“Reasons to Hurry Up with that First Draft,” by Lynn Sloan

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Reasons to Hurry Up with that First Draft

Writing a novel takes time. Between writing the opening line on the first draft to typing END on its last page, months and usually years have elapsed. For most of us writers, planners or pants-ers and those in between, the first draft involves false starts, trial and error, writing and rejecting. When we type END, we know it’s not the real end. Revision lies ahead.

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Getting to revision is Reason #1 to hurry toward that first END. To paraphrase T.S. Eliot, you will have come to the end of your exploring and arrive from where you started “and know it for the first time.” You can look at the whole and see it in a new light: re-vision. You may decide to make huge changes, change the point of view, change your major characters, change voice, add or subtract events and their consequences, or you might make only small adjustments. In revision, your novel grows into itself.Reason #2—Taking a very long time to complete your first draft means that the world of your novel ages. If you started out writing a contemporary novel, it will have become historical fiction. Maybe not by the official definition of “historical fiction,” which is usually “set in a period of time fifty years before the present moment,” but you may have to explain what didn’t needed explaining before.

This happened to me. I wrote my first novel right before the millennium, landed an agent, who sent out my manuscript in late August 2001. Two weeks later, from her high rise office, she watched the planes hit the Twin Towers. She quit the agenting business, left NYC, and I put my manuscript in a box. The country was depressed. I was depressed. A dozen years later, I retrieved the manuscript, liked the story and the characters, but realized that some elements specific to that era made no sense: cellphones were uncommon, email was for business only, texting didn’t exist; little social media; the persistent Doomsday thinking; the Y2K worries, including all computers going haywire and planes falling from the skies. All this had to be fixed in my aged manuscript. After I updated, I found a publisher, Fomite. Principles of Navigation came out in 2015.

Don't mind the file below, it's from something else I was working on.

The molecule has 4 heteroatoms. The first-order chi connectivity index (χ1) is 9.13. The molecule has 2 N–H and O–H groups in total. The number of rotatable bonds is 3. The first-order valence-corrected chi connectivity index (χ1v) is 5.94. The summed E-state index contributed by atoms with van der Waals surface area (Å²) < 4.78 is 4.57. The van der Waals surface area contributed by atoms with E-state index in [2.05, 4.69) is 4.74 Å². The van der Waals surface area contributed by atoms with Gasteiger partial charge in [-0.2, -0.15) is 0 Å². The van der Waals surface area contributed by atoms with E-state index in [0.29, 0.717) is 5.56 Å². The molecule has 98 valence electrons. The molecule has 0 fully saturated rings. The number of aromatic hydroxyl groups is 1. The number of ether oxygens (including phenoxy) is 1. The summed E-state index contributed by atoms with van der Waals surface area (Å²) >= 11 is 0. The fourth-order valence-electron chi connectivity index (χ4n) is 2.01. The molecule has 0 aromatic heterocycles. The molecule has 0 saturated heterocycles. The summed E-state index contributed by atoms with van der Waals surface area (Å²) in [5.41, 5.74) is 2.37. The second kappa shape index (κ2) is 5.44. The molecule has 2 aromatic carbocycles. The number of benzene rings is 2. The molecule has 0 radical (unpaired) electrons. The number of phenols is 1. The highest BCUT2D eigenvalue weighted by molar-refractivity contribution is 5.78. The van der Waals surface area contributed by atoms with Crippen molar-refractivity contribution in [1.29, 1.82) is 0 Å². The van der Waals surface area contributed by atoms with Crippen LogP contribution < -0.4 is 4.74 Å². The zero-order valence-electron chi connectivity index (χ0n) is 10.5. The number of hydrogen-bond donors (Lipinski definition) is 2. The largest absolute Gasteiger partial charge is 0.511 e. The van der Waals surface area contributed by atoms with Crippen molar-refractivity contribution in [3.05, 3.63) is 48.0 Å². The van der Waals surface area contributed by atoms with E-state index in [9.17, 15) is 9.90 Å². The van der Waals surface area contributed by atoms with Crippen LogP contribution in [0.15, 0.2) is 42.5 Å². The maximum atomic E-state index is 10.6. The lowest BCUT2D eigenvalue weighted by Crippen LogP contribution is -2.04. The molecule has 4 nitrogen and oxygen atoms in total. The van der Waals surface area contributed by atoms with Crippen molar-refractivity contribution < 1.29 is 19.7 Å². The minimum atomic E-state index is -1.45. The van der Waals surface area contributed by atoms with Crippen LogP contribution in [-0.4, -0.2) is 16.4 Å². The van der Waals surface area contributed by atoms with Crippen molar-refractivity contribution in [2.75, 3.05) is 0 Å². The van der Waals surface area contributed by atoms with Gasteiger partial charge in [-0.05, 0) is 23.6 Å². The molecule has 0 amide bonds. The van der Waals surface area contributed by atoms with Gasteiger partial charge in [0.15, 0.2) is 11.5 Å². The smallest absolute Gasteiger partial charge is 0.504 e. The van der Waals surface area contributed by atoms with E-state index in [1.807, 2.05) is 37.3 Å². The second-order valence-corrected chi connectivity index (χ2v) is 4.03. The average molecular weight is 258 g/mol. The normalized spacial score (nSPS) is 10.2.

Reason #3—If you take a very long time to complete your first draft, the you who is looking back at what you wrote isn’t the same you who wrote that first sentence. The world and your culture have changed. 

If you started your novel on January 1, 2020—this isn’t that long ago in novel-writing time—here are some of the things that have changed in the world: the pandemic and worldwide shutdown, the political landscape in the US, inflation, war in Ukraine, tensions in Asia, climate hardships on every continent. What happens in the world around can change your attitude, your mood, your hopes and fears. And there’s the changes that you live through in your personal life. Inevitably, things happen that will change you. And so does the process of writing. The words you write and reject, the ones you choose to save, these shape you. When you complete your first draft, you’ve forged a narrative that didn’t exist before. You gained insights. The you who began didn’t know as much as you do after you conclude. You’ve become a more experienced writer.

I have a friend who’s been working on a novel for twenty-five years. Her novel is set at the turn of the last century. Right from the start she had historical distance and she’d done her research. Her focus was on the young bride. After a while, my friend decided she needed to know more about the groom and shifted her focus to him and his aspirations. Which led her to his father’s story, which was complicated and needed expanding. Maybe the novel should begin with the groom’s father. But wanting to get back to the bride—by now, more than fifteen years had gone by in real life—my friend wrote a scene involving the bride’s maid that interested her. Who is this maid? Which led to … . Maybe the novel should have multiple narratives and chronicle the social milieu of the era. Writing this over twenty-five years has made my friend happy—being in the grip of your story is wonderful—but she is nowhere near completing her first draft. This brings me to Reason #4.

Reason #4—If you want your work to be published, you have to finish it. Begin by completing that first draft.